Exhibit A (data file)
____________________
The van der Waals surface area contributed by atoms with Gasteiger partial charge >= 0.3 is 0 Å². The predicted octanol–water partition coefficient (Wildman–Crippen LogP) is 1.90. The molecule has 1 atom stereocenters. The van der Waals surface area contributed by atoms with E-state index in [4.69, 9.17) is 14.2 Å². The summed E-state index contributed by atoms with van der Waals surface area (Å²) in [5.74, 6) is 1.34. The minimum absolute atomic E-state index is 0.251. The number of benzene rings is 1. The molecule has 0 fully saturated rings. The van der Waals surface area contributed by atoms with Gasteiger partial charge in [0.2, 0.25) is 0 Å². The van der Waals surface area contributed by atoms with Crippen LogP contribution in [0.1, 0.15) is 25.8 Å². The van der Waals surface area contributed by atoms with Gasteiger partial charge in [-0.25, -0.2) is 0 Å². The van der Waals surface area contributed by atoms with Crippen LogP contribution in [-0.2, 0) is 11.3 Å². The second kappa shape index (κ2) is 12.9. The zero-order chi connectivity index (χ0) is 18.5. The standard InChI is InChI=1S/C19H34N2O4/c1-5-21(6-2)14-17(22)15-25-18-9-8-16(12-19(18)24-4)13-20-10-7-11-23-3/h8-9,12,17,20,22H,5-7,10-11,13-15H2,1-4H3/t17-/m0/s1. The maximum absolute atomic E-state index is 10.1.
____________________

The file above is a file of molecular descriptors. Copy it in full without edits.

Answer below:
The van der Waals surface area contributed by atoms with Gasteiger partial charge >= 0.3 is 0 Å². The predicted octanol–water partition coefficient (Wildman–Crippen LogP) is 1.90. The molecule has 1 atom stereocenters. The van der Waals surface area contributed by atoms with E-state index in [4.69, 9.17) is 14.2 Å². The summed E-state index contributed by atoms with van der Waals surface area (Å²) in [5.74, 6) is 1.34. The minimum absolute atomic E-state index is 0.251. The number of benzene rings is 1. The molecule has 0 fully saturated rings. The van der Waals surface area contributed by atoms with Gasteiger partial charge in [0.2, 0.25) is 0 Å². The van der Waals surface area contributed by atoms with Crippen LogP contribution in [0.1, 0.15) is 25.8 Å². The van der Waals surface area contributed by atoms with Gasteiger partial charge in [-0.25, -0.2) is 0 Å². The van der Waals surface area contributed by atoms with Crippen LogP contribution in [-0.2, 0) is 11.3 Å². The second kappa shape index (κ2) is 12.9. The zero-order chi connectivity index (χ0) is 18.5. The standard InChI is InChI=1S/C19H34N2O4/c1-5-21(6-2)14-17(22)15-25-18-9-8-16(12-19(18)24-4)13-20-10-7-11-23-3/h8-9,12,17,20,22H,5-7,10-11,13-15H2,1-4H3/t17-/m0/s1. The maximum absolute atomic E-state index is 10.1.